MountainTrue Raleigh Report
The MountainTrue Raleigh Report covers environmental politics and policy, with a focus on the issues that affect Western North Carolina. Sign up to get the Raleigh Report delivered to your inbox.
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This time of year, protecting Western North Carolina’s shared places means taking road trips to Raleigh. With the General Assembly now running full steam, MountainTrue staff are making regular visits to the state capitol to speak up for our mountains. We made our second visit of the year last week to have conversations with a number of key legislators as well as the leadership at the North Carolina Department of Environmental Quality.
This week in Raleigh, lawmakers are beginning what is likely to be a long, drawn-out political tug-of-war between newly empowered Democratic Gov. Roy Cooper and a GOP legislature that has been reduced in size and influence. A good deal of the push and pull will be over the environment.
Legislators were in Raleigh for a day last week to open the 2019 session of the North Carolina General Assembly. Surrounded by their families, lawmakers took their oaths of office, elected their officers – and then promptly recessed. They will reconvene Jan. 30 and meet weekly until they complete their work some time later this year.
While the dust is still settling from last week’s election – with several state legislative races still too close to call – it’s clear that Republicans have lost their veto-proof majorities in either one or both chambers of the legislature. Here are some thoughts about what this all means for state policy and WNC’s legislative delegation.
The legislature’s action on disaster recovery funding for Hurricane Florence came swiftly in a bipartisan vote that legislative leaders hailed as historically fast and generous. That it was done quickly is beyond debate. Whether the legislation is sufficient to address disaster victims’ immediate needs, or the long-term challenges storms like Hurricanes Florence and Michael pose to the state, is another matter.
The latest on the proposed constitutional amendments, $3 million for landslide hazard mapping in WNC and funding for a whirling disease study from the NC General Assembly.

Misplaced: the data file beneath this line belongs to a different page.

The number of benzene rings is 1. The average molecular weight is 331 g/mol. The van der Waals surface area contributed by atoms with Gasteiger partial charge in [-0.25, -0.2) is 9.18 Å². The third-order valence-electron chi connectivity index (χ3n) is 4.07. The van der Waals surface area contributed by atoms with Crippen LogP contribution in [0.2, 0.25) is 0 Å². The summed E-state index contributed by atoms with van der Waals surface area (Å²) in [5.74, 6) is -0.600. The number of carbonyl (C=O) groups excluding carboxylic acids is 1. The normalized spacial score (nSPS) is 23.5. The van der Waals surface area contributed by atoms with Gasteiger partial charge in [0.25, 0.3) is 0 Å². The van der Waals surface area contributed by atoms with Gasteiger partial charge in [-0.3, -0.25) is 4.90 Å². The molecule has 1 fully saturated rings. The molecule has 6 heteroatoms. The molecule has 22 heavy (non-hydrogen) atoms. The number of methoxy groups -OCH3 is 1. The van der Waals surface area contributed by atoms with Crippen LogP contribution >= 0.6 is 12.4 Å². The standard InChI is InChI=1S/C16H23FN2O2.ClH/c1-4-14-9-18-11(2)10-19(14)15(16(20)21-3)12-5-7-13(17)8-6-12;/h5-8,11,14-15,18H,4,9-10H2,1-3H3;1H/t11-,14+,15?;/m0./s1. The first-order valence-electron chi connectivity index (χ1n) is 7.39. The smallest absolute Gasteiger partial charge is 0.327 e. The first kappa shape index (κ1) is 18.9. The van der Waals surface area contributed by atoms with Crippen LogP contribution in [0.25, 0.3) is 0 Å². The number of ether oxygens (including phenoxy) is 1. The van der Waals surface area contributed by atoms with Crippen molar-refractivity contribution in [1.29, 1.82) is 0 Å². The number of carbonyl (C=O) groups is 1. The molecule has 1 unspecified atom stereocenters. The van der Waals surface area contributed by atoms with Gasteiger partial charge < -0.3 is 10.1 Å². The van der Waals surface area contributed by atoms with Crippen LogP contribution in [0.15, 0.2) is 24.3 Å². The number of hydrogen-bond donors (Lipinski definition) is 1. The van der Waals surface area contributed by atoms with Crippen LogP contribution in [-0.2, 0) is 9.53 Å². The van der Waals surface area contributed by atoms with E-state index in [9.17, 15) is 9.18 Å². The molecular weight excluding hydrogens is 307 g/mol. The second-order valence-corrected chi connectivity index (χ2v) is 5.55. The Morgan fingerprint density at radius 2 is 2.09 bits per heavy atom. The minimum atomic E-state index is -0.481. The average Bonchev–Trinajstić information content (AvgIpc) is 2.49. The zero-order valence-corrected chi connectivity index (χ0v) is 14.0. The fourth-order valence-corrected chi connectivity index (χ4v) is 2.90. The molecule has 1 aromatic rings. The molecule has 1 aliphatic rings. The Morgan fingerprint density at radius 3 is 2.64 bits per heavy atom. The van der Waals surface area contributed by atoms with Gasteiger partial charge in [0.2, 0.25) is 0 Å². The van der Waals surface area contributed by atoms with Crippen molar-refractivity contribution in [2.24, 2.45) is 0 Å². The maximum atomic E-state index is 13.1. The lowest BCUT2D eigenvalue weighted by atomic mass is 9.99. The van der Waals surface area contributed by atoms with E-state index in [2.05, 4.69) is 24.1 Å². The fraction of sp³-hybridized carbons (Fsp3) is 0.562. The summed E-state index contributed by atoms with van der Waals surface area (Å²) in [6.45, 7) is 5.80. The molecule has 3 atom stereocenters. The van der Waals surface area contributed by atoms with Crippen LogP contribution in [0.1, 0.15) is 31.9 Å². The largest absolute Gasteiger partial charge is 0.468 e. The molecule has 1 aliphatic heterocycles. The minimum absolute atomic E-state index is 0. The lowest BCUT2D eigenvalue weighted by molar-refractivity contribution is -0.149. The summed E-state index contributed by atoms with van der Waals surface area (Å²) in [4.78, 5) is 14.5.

Despite overwhelming grassroots opposition to this bill, the legislature voted to override Cooper’s veto of SB711. Below is a list of WNC legislators and how they voted on the override. We encourage you to take a moment to see how your lawmaker voted on this critical issue. And a big thanks to all of you who helped us mobilize support against this bill – we hope you will continue to join us in speaking up for WNC’s environment and the health of the people who live here.
On the veto override front, the two biggest environmental bills of the session – the 2018 Farm Act and the legislature’s annual regulatory “reform” bill – are now on the Governor’s desk. A veto of the Farm Act is widely expected. There are 74 Republicans in the House and 35 in the Senate, so a strict vote along party lines would override the vetoes. However, collecting the needed votes for an override is a very different game in each chamber. Expect the Senate majority to easily and quickly override any veto of these bills. In the House, however, the vote is likely to be much closer, with many environmental groups (including MountainTrue) and other opponents of the bill working hard to find the votes to sustain a veto.
Last week, in a blur of committee meetings and debates on the Senate and House floor, the legislature completed its most important task of the 2018 General Assembly session – approval of the $24 billion state budget for the 2018-19 fiscal year, which begins July 1.
As is often the case in the sausage-making of the General Assembly, one has to consider what the General Assembly included (or didn’t) in the budget as well how it went about its work. It’s also important to step back from the details of the budget and consider it in a broader context.
In this report, we’ll try to do a little of all three.
May 16 marked the first day of the 2018 legislative session, and it took less than one day for lawmakers to begin making headlines about what is likely to be the biggest environmental issue of the session – the General Assembly’s response to the 2016 discovery of GenX, an “emerging contaminant” in the water supply of tens of thousand of people in the Cape Fear region and perhaps thousands more across the state.